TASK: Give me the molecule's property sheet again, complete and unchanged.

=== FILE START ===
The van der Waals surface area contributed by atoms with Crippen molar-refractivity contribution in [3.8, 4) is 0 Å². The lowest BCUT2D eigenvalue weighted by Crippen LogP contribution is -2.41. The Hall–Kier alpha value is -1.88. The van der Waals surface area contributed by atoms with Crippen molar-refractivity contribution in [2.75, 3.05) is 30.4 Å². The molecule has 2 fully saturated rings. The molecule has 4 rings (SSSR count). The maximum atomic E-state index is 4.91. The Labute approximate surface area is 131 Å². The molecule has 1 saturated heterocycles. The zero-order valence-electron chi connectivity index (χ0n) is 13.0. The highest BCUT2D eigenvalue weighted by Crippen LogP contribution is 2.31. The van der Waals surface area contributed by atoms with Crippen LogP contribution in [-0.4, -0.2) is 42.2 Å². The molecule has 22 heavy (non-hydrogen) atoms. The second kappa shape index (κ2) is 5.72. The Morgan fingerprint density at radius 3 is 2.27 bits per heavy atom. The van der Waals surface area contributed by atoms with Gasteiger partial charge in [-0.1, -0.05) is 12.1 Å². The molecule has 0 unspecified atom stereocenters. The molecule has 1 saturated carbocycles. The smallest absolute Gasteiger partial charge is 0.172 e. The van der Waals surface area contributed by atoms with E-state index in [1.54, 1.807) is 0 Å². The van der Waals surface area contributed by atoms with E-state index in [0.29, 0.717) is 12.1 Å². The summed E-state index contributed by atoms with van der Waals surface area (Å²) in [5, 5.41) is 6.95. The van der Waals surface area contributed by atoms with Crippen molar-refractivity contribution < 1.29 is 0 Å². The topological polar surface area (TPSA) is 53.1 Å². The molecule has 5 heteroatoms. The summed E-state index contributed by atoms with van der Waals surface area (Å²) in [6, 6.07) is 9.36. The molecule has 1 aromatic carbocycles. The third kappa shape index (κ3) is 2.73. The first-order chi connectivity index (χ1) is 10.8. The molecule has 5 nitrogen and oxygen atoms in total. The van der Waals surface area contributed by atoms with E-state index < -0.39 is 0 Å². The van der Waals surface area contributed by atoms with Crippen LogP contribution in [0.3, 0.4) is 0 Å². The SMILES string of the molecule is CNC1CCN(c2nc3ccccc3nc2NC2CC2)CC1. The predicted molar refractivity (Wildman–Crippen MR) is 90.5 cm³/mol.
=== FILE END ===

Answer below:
The van der Waals surface area contributed by atoms with Crippen molar-refractivity contribution in [3.8, 4) is 0 Å². The lowest BCUT2D eigenvalue weighted by Crippen LogP contribution is -2.41. The Hall–Kier alpha value is -1.88. The van der Waals surface area contributed by atoms with Crippen molar-refractivity contribution in [2.75, 3.05) is 30.4 Å². The molecule has 2 fully saturated rings. The molecule has 4 rings (SSSR count). The maximum atomic E-state index is 4.91. The Labute approximate surface area is 131 Å². The molecule has 1 saturated heterocycles. The zero-order valence-electron chi connectivity index (χ0n) is 13.0. The highest BCUT2D eigenvalue weighted by Crippen LogP contribution is 2.31. The van der Waals surface area contributed by atoms with Crippen LogP contribution in [-0.4, -0.2) is 42.2 Å². The molecule has 22 heavy (non-hydrogen) atoms. The second kappa shape index (κ2) is 5.72. The Morgan fingerprint density at radius 3 is 2.27 bits per heavy atom. The van der Waals surface area contributed by atoms with Gasteiger partial charge in [-0.1, -0.05) is 12.1 Å². The molecule has 0 unspecified atom stereocenters. The molecule has 1 saturated carbocycles. The smallest absolute Gasteiger partial charge is 0.172 e. The van der Waals surface area contributed by atoms with E-state index in [1.54, 1.807) is 0 Å². The van der Waals surface area contributed by atoms with E-state index in [0.29, 0.717) is 12.1 Å². The summed E-state index contributed by atoms with van der Waals surface area (Å²) in [5, 5.41) is 6.95. The van der Waals surface area contributed by atoms with Crippen molar-refractivity contribution < 1.29 is 0 Å². The topological polar surface area (TPSA) is 53.1 Å². The molecule has 5 heteroatoms. The summed E-state index contributed by atoms with van der Waals surface area (Å²) in [6, 6.07) is 9.36. The molecule has 1 aromatic carbocycles. The third kappa shape index (κ3) is 2.73. The first-order chi connectivity index (χ1) is 10.8. The molecule has 5 nitrogen and oxygen atoms in total. The van der Waals surface area contributed by atoms with E-state index < -0.39 is 0 Å². The van der Waals surface area contributed by atoms with Crippen LogP contribution in [0.3, 0.4) is 0 Å². The SMILES string of the molecule is CNC1CCN(c2nc3ccccc3nc2NC2CC2)CC1. The predicted molar refractivity (Wildman–Crippen MR) is 90.5 cm³/mol.